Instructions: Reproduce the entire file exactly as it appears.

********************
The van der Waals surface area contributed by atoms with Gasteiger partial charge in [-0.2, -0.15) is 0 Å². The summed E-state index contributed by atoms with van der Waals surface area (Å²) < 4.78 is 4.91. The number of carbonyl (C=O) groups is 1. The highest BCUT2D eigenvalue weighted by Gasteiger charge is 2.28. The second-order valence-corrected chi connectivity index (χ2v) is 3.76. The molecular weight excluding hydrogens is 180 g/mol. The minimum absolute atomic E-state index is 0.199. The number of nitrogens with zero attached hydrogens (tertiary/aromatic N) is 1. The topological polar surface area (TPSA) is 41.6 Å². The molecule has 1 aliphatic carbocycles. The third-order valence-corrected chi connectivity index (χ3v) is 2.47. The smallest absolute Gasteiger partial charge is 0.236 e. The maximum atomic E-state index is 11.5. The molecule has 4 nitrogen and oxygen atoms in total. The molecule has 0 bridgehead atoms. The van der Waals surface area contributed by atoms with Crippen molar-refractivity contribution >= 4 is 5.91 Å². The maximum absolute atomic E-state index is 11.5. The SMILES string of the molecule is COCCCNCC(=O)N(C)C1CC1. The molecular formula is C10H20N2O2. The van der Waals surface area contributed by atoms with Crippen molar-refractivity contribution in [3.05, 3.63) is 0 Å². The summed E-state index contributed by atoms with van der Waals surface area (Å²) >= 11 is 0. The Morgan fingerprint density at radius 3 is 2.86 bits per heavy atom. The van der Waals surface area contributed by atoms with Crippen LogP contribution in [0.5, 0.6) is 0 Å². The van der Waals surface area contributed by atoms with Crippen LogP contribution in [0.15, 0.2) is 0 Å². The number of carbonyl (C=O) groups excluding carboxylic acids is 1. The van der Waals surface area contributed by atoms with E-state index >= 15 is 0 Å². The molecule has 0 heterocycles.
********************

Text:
The van der Waals surface area contributed by atoms with Gasteiger partial charge in [-0.2, -0.15) is 0 Å². The summed E-state index contributed by atoms with van der Waals surface area (Å²) < 4.78 is 4.91. The number of carbonyl (C=O) groups is 1. The highest BCUT2D eigenvalue weighted by Gasteiger charge is 2.28. The second-order valence-corrected chi connectivity index (χ2v) is 3.76. The molecular weight excluding hydrogens is 180 g/mol. The minimum absolute atomic E-state index is 0.199. The number of nitrogens with zero attached hydrogens (tertiary/aromatic N) is 1. The topological polar surface area (TPSA) is 41.6 Å². The molecule has 1 aliphatic carbocycles. The third-order valence-corrected chi connectivity index (χ3v) is 2.47. The smallest absolute Gasteiger partial charge is 0.236 e. The maximum atomic E-state index is 11.5. The molecule has 4 nitrogen and oxygen atoms in total. The molecule has 0 bridgehead atoms. The van der Waals surface area contributed by atoms with Crippen molar-refractivity contribution >= 4 is 5.91 Å². The maximum absolute atomic E-state index is 11.5. The SMILES string of the molecule is COCCCNCC(=O)N(C)C1CC1. The molecular formula is C10H20N2O2. The van der Waals surface area contributed by atoms with Crippen molar-refractivity contribution in [3.05, 3.63) is 0 Å². The summed E-state index contributed by atoms with van der Waals surface area (Å²) >= 11 is 0. The Morgan fingerprint density at radius 3 is 2.86 bits per heavy atom. The van der Waals surface area contributed by atoms with Crippen LogP contribution in [0.5, 0.6) is 0 Å². The van der Waals surface area contributed by atoms with Crippen LogP contribution in [0.15, 0.2) is 0 Å². The number of carbonyl (C=O) groups excluding carboxylic acids is 1. The van der Waals surface area contributed by atoms with E-state index >= 15 is 0 Å². The molecule has 0 heterocycles.